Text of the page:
News - October 22, 2008
Marsala says town owes contractors fee refunds
by Andrea Gemmet
An e-mail sent out by Atherton Councilman Charles Marsala urging residents to see if the town overcharged for their contractors' business license fees was swiftly rebuked by his City Council colleagues.
At issue are the annual business license fees charged to general contractors and subcontractors who work in Atherton. On Tuesday, Oct. 14, Mr. Marsala sent out an e-mail warning that the town may have double-charged contractors working on multiple Atherton job sites within the same year. He also said that the town's formula for figuring out the number of subcontractors on a project could be flawed.
In 2003, the Atherton City Council unanimously approved a new method for charging the $250 and $150 annual business license fee to general contractors and subcontractors, respectively. Rather than billing each contractor, the town requires general contractors to pay all subcontractors' fees based on a percentage of the value of the construction project.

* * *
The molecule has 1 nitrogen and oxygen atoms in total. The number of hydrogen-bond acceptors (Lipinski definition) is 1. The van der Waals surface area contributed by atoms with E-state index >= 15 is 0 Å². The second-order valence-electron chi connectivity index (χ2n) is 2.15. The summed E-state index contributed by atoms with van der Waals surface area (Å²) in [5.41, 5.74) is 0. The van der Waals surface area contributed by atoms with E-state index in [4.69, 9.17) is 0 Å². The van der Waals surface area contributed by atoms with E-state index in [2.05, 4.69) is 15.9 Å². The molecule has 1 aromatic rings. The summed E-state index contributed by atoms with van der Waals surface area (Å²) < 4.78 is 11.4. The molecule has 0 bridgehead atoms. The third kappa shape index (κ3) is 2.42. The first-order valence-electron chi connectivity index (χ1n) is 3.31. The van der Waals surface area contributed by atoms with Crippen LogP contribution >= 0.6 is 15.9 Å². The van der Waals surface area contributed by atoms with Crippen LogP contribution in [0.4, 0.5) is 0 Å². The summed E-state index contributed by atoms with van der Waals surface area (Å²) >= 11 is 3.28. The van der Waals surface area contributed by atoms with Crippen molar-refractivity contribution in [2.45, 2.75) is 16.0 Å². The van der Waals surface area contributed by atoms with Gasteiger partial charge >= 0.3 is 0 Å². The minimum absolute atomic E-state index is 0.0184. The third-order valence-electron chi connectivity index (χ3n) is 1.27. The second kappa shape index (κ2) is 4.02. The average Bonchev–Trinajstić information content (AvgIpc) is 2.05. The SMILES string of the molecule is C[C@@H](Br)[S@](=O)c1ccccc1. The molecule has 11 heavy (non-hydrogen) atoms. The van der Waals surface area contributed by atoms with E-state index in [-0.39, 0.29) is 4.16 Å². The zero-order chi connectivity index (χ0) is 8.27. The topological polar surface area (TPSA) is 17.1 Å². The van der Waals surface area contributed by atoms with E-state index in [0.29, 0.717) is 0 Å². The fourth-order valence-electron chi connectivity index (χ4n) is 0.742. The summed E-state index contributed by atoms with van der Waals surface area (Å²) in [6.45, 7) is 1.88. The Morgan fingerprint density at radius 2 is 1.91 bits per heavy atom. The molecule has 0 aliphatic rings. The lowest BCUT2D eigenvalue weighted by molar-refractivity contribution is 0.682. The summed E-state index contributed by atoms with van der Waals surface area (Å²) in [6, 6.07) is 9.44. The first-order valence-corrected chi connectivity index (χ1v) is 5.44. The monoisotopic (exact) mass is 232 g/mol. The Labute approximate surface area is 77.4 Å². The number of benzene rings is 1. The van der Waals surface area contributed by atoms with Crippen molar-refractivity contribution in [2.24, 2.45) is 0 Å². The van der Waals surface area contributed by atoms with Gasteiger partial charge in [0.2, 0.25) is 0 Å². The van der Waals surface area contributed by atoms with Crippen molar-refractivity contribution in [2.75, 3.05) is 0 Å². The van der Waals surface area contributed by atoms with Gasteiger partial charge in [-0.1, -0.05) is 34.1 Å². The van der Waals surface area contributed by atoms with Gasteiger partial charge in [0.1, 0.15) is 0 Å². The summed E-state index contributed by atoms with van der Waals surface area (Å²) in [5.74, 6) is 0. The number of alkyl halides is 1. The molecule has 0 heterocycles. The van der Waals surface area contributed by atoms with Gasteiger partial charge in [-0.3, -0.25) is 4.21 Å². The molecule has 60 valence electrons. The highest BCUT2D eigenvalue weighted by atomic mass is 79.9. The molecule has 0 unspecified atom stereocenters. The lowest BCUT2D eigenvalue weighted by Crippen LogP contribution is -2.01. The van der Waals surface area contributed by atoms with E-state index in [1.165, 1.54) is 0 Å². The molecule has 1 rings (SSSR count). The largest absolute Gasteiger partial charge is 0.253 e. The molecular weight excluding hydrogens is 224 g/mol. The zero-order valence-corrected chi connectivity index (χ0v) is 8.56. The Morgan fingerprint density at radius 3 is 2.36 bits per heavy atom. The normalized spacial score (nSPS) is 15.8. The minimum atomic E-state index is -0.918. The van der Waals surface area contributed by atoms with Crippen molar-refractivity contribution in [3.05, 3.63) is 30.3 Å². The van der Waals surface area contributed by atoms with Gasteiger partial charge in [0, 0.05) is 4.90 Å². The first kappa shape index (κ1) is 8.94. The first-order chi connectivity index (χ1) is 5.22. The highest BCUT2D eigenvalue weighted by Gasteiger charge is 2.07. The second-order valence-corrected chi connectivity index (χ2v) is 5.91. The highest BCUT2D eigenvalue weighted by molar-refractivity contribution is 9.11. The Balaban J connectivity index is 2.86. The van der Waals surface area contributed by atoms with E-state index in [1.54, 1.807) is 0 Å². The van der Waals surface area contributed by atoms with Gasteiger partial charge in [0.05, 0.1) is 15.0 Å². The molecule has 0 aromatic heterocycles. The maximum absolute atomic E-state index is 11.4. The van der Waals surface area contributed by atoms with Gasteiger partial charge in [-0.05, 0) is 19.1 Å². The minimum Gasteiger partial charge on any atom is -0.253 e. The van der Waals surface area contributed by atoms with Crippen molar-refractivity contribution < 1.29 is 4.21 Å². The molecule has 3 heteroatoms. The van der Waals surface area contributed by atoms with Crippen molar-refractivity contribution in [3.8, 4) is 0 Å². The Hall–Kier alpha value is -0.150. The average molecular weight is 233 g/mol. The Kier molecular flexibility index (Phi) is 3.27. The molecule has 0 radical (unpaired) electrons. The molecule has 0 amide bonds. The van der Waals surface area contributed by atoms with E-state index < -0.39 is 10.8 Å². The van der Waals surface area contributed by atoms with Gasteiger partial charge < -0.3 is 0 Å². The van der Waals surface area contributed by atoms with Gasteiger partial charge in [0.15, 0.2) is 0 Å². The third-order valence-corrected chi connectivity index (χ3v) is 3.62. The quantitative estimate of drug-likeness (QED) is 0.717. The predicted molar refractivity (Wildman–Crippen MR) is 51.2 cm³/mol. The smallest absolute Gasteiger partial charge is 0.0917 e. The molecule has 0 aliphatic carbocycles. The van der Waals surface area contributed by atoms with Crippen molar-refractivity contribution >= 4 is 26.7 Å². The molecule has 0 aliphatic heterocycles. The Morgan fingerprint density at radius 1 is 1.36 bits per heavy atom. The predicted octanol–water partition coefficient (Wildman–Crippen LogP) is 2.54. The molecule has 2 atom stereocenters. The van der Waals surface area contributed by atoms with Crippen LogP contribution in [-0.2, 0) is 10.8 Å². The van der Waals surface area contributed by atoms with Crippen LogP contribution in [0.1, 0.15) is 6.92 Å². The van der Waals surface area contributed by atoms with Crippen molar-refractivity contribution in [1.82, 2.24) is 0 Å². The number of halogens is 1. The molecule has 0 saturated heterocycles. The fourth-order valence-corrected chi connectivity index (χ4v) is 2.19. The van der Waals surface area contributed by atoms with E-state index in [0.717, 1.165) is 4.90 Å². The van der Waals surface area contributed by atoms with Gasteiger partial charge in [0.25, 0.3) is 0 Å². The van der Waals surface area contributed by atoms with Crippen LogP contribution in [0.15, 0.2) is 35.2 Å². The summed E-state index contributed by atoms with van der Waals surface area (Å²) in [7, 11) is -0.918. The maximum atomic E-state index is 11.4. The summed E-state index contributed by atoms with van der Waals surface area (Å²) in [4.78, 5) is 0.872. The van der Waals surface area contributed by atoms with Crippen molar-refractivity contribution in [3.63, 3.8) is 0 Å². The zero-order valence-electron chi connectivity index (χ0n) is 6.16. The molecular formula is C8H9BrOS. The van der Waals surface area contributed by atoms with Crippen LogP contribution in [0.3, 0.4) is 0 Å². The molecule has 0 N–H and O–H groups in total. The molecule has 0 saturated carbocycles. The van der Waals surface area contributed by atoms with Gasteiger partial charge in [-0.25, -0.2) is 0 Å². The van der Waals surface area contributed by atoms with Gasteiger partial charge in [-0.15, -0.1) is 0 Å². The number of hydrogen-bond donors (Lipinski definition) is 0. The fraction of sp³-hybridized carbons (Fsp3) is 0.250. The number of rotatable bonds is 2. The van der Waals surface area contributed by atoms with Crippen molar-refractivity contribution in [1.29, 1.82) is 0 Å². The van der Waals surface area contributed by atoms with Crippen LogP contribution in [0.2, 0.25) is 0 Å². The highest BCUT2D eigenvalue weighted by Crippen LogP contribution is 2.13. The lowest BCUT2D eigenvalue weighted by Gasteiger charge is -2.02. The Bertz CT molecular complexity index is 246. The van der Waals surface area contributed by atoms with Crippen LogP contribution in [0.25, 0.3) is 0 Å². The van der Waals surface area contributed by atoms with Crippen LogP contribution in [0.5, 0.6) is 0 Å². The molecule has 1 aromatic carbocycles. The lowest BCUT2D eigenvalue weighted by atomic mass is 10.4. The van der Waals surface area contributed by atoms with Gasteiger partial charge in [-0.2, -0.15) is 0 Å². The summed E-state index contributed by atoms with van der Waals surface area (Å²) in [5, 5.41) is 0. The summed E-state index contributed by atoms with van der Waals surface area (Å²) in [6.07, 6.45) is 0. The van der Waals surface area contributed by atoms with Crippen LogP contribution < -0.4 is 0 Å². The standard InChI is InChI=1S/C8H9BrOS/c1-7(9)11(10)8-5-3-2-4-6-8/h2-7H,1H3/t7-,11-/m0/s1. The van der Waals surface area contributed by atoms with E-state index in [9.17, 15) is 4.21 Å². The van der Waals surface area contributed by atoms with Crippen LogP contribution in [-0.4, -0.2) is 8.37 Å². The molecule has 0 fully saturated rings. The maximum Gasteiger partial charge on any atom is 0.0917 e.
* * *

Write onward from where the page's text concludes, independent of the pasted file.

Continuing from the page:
"Recently, two residents building new homes have (been charged) business license fees of $24,145 and $15,998. Translated, this would be for 159 and 105 subcontractors," Mr. Marsala's e-mail reads. "The resident paying the $15,998 has approximately 20 unique subcontractors and will be asking the town for a refund of $12,948."
The council met with the city attorney in closed session to discuss the business license fees on Wednesday, Oct. 15. The council decided to hire MuniServices, LLC to review the business license tax and its collection, on a 4-1 vote with Mr. Marsala opposed, Mr. Hynes announced. "Any information on what is owed is premature and should be disregarded," he said.